For seven years, researchers used NASA’s GRACE satellites, which measure Earth’s gravitational pull from space, to monitor rising and falling water levels in the Middle East along the Tigris and Euphrates rivers. This in turn, provided a picture of water storage changes over time.
A compilation of satellite images reveals that Turkey, Iraq, Syria and Iran lost 117 million acre feet of stored freshwater between 2003 and 2010, which is roughly equal to the amount of water in the Dead Sea, according to a press release.
In the visualisation below, red represents drier conditions and blue represents wetter conditions.
There are several reasons for the recent water loss. A drought in 2007, which reduced the amount of surface water available, placed more pressure on groundwater pumping to irrigate farm land.
Lack of rainfall, and more frequent dry spells, is a response to climate change. On top of all this, the region’s demand for freshwater is increasing.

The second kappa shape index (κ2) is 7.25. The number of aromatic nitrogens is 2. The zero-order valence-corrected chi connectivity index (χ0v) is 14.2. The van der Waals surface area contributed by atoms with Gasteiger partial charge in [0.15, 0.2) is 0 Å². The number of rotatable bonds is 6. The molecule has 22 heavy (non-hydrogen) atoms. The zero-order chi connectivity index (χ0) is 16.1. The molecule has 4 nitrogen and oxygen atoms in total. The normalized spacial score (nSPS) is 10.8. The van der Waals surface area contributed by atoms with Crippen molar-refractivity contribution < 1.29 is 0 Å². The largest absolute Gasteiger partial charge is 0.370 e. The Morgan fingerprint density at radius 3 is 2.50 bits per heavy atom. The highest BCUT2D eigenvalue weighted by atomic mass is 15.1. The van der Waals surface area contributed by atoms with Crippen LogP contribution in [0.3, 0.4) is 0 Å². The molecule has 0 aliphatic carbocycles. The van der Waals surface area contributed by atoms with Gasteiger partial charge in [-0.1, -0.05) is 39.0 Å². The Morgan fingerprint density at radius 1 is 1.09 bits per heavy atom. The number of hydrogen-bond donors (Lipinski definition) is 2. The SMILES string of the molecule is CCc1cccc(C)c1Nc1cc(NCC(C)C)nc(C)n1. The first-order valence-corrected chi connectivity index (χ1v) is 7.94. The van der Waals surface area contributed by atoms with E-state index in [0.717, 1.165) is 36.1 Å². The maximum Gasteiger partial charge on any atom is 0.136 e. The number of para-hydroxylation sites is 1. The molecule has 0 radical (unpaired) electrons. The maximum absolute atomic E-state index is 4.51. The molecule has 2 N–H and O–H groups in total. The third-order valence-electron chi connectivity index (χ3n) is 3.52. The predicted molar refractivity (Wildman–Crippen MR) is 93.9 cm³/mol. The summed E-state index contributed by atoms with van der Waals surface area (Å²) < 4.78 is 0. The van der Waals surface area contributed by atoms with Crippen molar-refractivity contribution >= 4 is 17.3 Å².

The Tigris and Euphrates river basins have the second fastest rate of groundwater storage loss on Earth, after India, Jay Famiglietti, the study’s principle investigator and a hydrologist and professor at UC Irvine, said in a news statement.
“The Middle East just does not have that much water to begin with, and it’s a part of the world that will be experiencing less rainfall with climate change,” said Famiglietti. “Those dry areas are getting dryer. The Middle East and the world’s other arid regions need to manage available water resources as best they can.”
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